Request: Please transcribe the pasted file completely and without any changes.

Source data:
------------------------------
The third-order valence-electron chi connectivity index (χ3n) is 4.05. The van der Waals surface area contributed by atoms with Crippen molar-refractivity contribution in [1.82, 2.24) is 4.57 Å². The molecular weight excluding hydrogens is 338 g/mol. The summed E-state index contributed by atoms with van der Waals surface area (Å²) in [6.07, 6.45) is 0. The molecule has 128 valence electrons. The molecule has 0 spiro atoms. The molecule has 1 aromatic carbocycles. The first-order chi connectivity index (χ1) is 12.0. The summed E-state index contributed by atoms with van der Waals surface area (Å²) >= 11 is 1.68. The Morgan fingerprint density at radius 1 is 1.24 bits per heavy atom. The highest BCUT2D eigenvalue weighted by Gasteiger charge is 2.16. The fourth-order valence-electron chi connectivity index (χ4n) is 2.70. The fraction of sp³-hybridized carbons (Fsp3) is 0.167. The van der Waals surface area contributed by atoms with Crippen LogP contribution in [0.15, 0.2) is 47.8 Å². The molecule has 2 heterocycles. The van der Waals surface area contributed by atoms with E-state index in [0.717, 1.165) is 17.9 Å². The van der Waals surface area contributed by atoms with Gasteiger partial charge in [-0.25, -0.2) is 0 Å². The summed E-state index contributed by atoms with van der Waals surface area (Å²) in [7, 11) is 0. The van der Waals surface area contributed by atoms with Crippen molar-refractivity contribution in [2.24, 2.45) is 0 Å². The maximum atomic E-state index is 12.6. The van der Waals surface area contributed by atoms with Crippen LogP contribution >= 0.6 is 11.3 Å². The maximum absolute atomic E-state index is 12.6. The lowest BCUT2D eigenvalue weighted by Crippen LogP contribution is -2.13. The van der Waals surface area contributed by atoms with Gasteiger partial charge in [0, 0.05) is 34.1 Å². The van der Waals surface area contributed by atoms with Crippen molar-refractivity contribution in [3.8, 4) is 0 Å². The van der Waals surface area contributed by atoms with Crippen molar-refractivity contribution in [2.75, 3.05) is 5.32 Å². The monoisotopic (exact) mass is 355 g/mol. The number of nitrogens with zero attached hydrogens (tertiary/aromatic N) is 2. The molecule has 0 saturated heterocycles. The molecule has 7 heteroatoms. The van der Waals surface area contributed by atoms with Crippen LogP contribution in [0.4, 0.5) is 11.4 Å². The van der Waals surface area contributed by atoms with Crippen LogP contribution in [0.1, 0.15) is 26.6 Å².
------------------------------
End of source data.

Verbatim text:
The third-order valence-electron chi connectivity index (χ3n) is 4.05. The van der Waals surface area contributed by atoms with Crippen molar-refractivity contribution in [1.82, 2.24) is 4.57 Å². The molecular weight excluding hydrogens is 338 g/mol. The summed E-state index contributed by atoms with van der Waals surface area (Å²) in [6.07, 6.45) is 0. The molecule has 128 valence electrons. The molecule has 0 spiro atoms. The molecule has 1 aromatic carbocycles. The first-order chi connectivity index (χ1) is 12.0. The summed E-state index contributed by atoms with van der Waals surface area (Å²) >= 11 is 1.68. The Morgan fingerprint density at radius 1 is 1.24 bits per heavy atom. The highest BCUT2D eigenvalue weighted by Gasteiger charge is 2.16. The fourth-order valence-electron chi connectivity index (χ4n) is 2.70. The fraction of sp³-hybridized carbons (Fsp3) is 0.167. The van der Waals surface area contributed by atoms with Crippen LogP contribution in [0.15, 0.2) is 47.8 Å². The molecule has 2 heterocycles. The van der Waals surface area contributed by atoms with E-state index in [0.717, 1.165) is 17.9 Å². The van der Waals surface area contributed by atoms with Gasteiger partial charge in [-0.25, -0.2) is 0 Å². The summed E-state index contributed by atoms with van der Waals surface area (Å²) in [7, 11) is 0. The van der Waals surface area contributed by atoms with Crippen molar-refractivity contribution in [2.24, 2.45) is 0 Å². The maximum atomic E-state index is 12.6. The van der Waals surface area contributed by atoms with Crippen LogP contribution >= 0.6 is 11.3 Å². The maximum absolute atomic E-state index is 12.6. The lowest BCUT2D eigenvalue weighted by Crippen LogP contribution is -2.13. The van der Waals surface area contributed by atoms with Gasteiger partial charge in [0, 0.05) is 34.1 Å². The van der Waals surface area contributed by atoms with Crippen molar-refractivity contribution in [3.8, 4) is 0 Å². The van der Waals surface area contributed by atoms with Crippen molar-refractivity contribution in [2.75, 3.05) is 5.32 Å². The monoisotopic (exact) mass is 355 g/mol. The number of nitrogens with zero attached hydrogens (tertiary/aromatic N) is 2. The molecule has 0 saturated heterocycles. The molecule has 7 heteroatoms. The van der Waals surface area contributed by atoms with Crippen LogP contribution in [0.4, 0.5) is 11.4 Å². The van der Waals surface area contributed by atoms with Crippen LogP contribution in [0.1, 0.15) is 26.6 Å².